Sunday 23 October 2011

In defence of burlesque (and, erm, me watching burlesque)

It was my pal Pete's Birthday the other night and we would go to a Burlesque night in order to celebrate.

I had slight reservations. What I've seen of stripping I've typically detested- the po-faced male clientele, the £10-a-pint-because-we've-let-you-in-and-we're-doing-you-a-favour-mate ambiance and, of course, the portrayal of half the population as gyrating eye-meat. Strip clubs are a sort of Checkpoint Charlie in the war of the sexes, with cynicism and shame the mixed fabric of either side's uniforms. Best avoided.

The counter-argument was boobs. Well, heck, it was the guy's birthday. I went along...

And surprised myself that I didn't end up feeling like shit. Why? Because Burlesque- at least as run by Red-light, Leicester's own take on the genre- is a matriarchy. It's the stripping equivalent of 5th century Athens- as if the strippers have stabbed the club-owning tyrant ('the night of the long stilettos'?) and installed a new democracy in a state of perilous undress.

Not only were women the stage act, they were also the compares (which stopped me in my tracks when I first entered), the money-takers, the roadies and- most strikingly- the greater half of the audience. If not, they were audibly the most enthusiastic anyhow.

They seemed heterosexual for the main, too. At least, they appeared to have brought boyfriends along (though I don't imagine they were exactly dragged). A fascinating dynamic. I couldn't shake off the thought that this wasn't so much a celebration of some women taking their clothes off, but rather the notion of all women doing so. Real women doing so. The stage artiste is a kohl-gilded cypher for the audience to project themselves upon. I'd never been so delighted to be so useless to an evening's proceedings.

I could be wrong, naturally. My take of burlesque as a 3rd wave feminist grassroots movement (the Tea Party with nipple tassels, if you will) might well be mere ogle-justification. Others have called it stripping for the middle classes and they may well be right (though I think it more likely they've never been to a burlesque- nothing about the crowd that night suggested any class distinction. There's an odd sort of freemasonry to body piercings). It is still women removing their clothes as entertainment. I don't possess the requisite ovaries to judge it.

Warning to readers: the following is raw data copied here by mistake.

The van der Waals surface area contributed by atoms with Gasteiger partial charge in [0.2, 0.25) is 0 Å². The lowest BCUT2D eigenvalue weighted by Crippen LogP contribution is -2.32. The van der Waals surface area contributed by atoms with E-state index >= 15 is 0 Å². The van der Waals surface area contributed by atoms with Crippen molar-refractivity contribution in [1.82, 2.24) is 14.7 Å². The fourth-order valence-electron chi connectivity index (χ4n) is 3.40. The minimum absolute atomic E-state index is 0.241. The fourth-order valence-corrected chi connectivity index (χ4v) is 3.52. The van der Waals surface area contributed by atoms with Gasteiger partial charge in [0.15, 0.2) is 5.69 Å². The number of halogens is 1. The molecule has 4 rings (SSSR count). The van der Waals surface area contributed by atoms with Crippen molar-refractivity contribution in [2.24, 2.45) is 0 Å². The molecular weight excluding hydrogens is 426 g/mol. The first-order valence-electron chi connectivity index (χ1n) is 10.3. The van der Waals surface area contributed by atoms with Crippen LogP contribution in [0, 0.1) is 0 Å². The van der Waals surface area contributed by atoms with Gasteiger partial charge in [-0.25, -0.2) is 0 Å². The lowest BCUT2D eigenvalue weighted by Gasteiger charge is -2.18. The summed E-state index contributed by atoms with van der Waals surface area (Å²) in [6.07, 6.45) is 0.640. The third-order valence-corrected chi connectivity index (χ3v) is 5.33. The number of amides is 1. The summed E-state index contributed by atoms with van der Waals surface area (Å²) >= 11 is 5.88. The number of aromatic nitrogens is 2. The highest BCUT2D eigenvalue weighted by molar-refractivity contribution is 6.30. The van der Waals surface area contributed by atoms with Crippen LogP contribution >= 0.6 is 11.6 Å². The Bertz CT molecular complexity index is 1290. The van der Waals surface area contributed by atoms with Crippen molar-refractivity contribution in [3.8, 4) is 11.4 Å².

However, I am an SF writer, or thereabouts. And so I found myself asking, in the eventuality of an all-female society (Science fiction's oldest, most-worn hot potato) would burlesque, or something fundamentally resembling it, exist?

From what I've seen I think yes, it would. In fact I could see it reinforcing that society's sense of itself and the individuals that comprised it, especially if threatened by forces military and male from without.

Whether critic or voyeur, I'm pretty sure it was a female art form I saw the other night. Heterosexual men simply don't watch their own kind undress. Burlesque may have its roots in 50's men's clubs, doubtless, but now the ones calling the shots are also wearing the pasties.


  1. Haha! Can you write posts like this forever?

  2. If they lock me in a burlesque dungeon, mayhaps.

  3. Ooh. I've been wanting to go and see a bit o' burlesque for a while now. My friend Jo loves it, as the acts are often more comical than serious booby-titilation (*exc pun) x

  4. T'was very comical. I forgot to mention that. There was this whole dentist skit that had me laughing.